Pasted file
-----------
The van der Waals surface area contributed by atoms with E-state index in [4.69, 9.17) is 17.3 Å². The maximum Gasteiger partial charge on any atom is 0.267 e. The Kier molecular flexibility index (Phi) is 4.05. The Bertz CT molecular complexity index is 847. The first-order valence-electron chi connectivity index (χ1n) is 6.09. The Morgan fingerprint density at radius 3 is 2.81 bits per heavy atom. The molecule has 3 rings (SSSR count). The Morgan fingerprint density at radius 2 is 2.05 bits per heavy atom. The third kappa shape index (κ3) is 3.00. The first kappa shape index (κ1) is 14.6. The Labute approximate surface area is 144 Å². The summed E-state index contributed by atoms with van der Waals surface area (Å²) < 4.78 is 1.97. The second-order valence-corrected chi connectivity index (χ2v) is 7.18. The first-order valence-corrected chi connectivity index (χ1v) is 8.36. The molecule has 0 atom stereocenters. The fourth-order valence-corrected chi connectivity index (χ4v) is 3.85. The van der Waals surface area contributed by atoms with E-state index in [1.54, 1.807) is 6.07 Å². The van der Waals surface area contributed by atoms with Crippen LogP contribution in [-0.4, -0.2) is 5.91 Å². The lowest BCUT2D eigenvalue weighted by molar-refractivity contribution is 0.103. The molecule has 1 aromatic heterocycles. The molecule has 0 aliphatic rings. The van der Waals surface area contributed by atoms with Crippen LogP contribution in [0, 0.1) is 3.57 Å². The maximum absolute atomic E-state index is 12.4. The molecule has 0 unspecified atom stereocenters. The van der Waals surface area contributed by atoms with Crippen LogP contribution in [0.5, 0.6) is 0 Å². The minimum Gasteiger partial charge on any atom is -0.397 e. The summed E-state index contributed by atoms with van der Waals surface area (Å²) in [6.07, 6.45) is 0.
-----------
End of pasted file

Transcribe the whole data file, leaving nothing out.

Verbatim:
The van der Waals surface area contributed by atoms with E-state index in [4.69, 9.17) is 17.3 Å². The maximum Gasteiger partial charge on any atom is 0.267 e. The Kier molecular flexibility index (Phi) is 4.05. The Bertz CT molecular complexity index is 847. The first-order valence-electron chi connectivity index (χ1n) is 6.09. The Morgan fingerprint density at radius 3 is 2.81 bits per heavy atom. The molecule has 3 rings (SSSR count). The Morgan fingerprint density at radius 2 is 2.05 bits per heavy atom. The third kappa shape index (κ3) is 3.00. The first kappa shape index (κ1) is 14.6. The Labute approximate surface area is 144 Å². The summed E-state index contributed by atoms with van der Waals surface area (Å²) < 4.78 is 1.97. The second-order valence-corrected chi connectivity index (χ2v) is 7.18. The first-order valence-corrected chi connectivity index (χ1v) is 8.36. The molecule has 0 atom stereocenters. The fourth-order valence-corrected chi connectivity index (χ4v) is 3.85. The van der Waals surface area contributed by atoms with E-state index in [1.54, 1.807) is 6.07 Å². The van der Waals surface area contributed by atoms with Crippen LogP contribution in [-0.4, -0.2) is 5.91 Å². The lowest BCUT2D eigenvalue weighted by molar-refractivity contribution is 0.103. The molecule has 1 aromatic heterocycles. The molecule has 0 aliphatic rings. The van der Waals surface area contributed by atoms with Crippen LogP contribution in [0, 0.1) is 3.57 Å². The maximum absolute atomic E-state index is 12.4. The molecule has 0 unspecified atom stereocenters. The van der Waals surface area contributed by atoms with Crippen LogP contribution in [0.5, 0.6) is 0 Å². The minimum Gasteiger partial charge on any atom is -0.397 e. The summed E-state index contributed by atoms with van der Waals surface area (Å²) in [6.07, 6.45) is 0.